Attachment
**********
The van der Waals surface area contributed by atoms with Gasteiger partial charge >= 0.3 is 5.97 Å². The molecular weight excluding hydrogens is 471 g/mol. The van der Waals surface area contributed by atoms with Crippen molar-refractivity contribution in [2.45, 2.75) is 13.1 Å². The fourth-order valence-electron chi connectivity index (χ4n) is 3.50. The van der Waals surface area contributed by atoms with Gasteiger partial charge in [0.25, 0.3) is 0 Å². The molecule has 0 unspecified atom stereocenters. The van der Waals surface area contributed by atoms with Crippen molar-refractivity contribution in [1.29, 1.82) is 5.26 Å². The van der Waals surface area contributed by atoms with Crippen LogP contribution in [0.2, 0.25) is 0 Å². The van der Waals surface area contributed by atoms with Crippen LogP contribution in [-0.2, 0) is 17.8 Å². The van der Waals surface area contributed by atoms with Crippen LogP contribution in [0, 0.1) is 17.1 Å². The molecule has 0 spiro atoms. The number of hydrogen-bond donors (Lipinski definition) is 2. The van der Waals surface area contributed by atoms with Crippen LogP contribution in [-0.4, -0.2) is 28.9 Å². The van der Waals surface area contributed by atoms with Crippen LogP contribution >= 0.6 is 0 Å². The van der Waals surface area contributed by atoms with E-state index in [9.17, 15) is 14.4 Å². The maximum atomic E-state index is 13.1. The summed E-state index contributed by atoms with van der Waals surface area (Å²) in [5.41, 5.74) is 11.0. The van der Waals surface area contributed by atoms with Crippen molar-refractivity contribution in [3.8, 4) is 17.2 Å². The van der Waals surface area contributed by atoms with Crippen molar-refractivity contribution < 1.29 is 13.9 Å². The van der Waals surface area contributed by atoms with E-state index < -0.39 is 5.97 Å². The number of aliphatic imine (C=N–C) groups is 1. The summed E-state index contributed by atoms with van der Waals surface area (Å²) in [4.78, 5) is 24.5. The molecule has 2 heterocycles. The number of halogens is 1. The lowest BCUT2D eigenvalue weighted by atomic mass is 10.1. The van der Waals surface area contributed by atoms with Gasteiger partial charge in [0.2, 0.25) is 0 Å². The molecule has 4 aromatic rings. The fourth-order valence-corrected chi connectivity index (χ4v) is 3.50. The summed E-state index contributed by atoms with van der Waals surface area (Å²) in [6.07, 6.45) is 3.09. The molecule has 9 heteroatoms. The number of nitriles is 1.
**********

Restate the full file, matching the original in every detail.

The van der Waals surface area contributed by atoms with Gasteiger partial charge >= 0.3 is 5.97 Å². The molecular weight excluding hydrogens is 471 g/mol. The van der Waals surface area contributed by atoms with Crippen molar-refractivity contribution in [2.45, 2.75) is 13.1 Å². The fourth-order valence-electron chi connectivity index (χ4n) is 3.50. The van der Waals surface area contributed by atoms with Gasteiger partial charge in [0.25, 0.3) is 0 Å². The molecule has 0 unspecified atom stereocenters. The van der Waals surface area contributed by atoms with Crippen molar-refractivity contribution in [1.29, 1.82) is 5.26 Å². The van der Waals surface area contributed by atoms with Crippen LogP contribution in [0.2, 0.25) is 0 Å². The van der Waals surface area contributed by atoms with Crippen LogP contribution in [-0.2, 0) is 17.8 Å². The van der Waals surface area contributed by atoms with Crippen LogP contribution in [0, 0.1) is 17.1 Å². The molecule has 0 spiro atoms. The number of hydrogen-bond donors (Lipinski definition) is 2. The van der Waals surface area contributed by atoms with Crippen LogP contribution in [-0.4, -0.2) is 28.9 Å². The van der Waals surface area contributed by atoms with Crippen LogP contribution >= 0.6 is 0 Å². The van der Waals surface area contributed by atoms with E-state index in [9.17, 15) is 14.4 Å². The maximum atomic E-state index is 13.1. The summed E-state index contributed by atoms with van der Waals surface area (Å²) in [5.41, 5.74) is 11.0. The van der Waals surface area contributed by atoms with Crippen molar-refractivity contribution in [3.8, 4) is 17.2 Å². The van der Waals surface area contributed by atoms with Crippen molar-refractivity contribution < 1.29 is 13.9 Å². The van der Waals surface area contributed by atoms with E-state index < -0.39 is 5.97 Å². The number of aliphatic imine (C=N–C) groups is 1. The summed E-state index contributed by atoms with van der Waals surface area (Å²) in [4.78, 5) is 24.5. The molecule has 2 heterocycles. The number of halogens is 1. The lowest BCUT2D eigenvalue weighted by atomic mass is 10.1. The van der Waals surface area contributed by atoms with Gasteiger partial charge in [0.2, 0.25) is 0 Å². The molecule has 4 aromatic rings. The fourth-order valence-corrected chi connectivity index (χ4v) is 3.50. The summed E-state index contributed by atoms with van der Waals surface area (Å²) in [6.07, 6.45) is 3.09. The molecule has 9 heteroatoms. The number of nitriles is 1.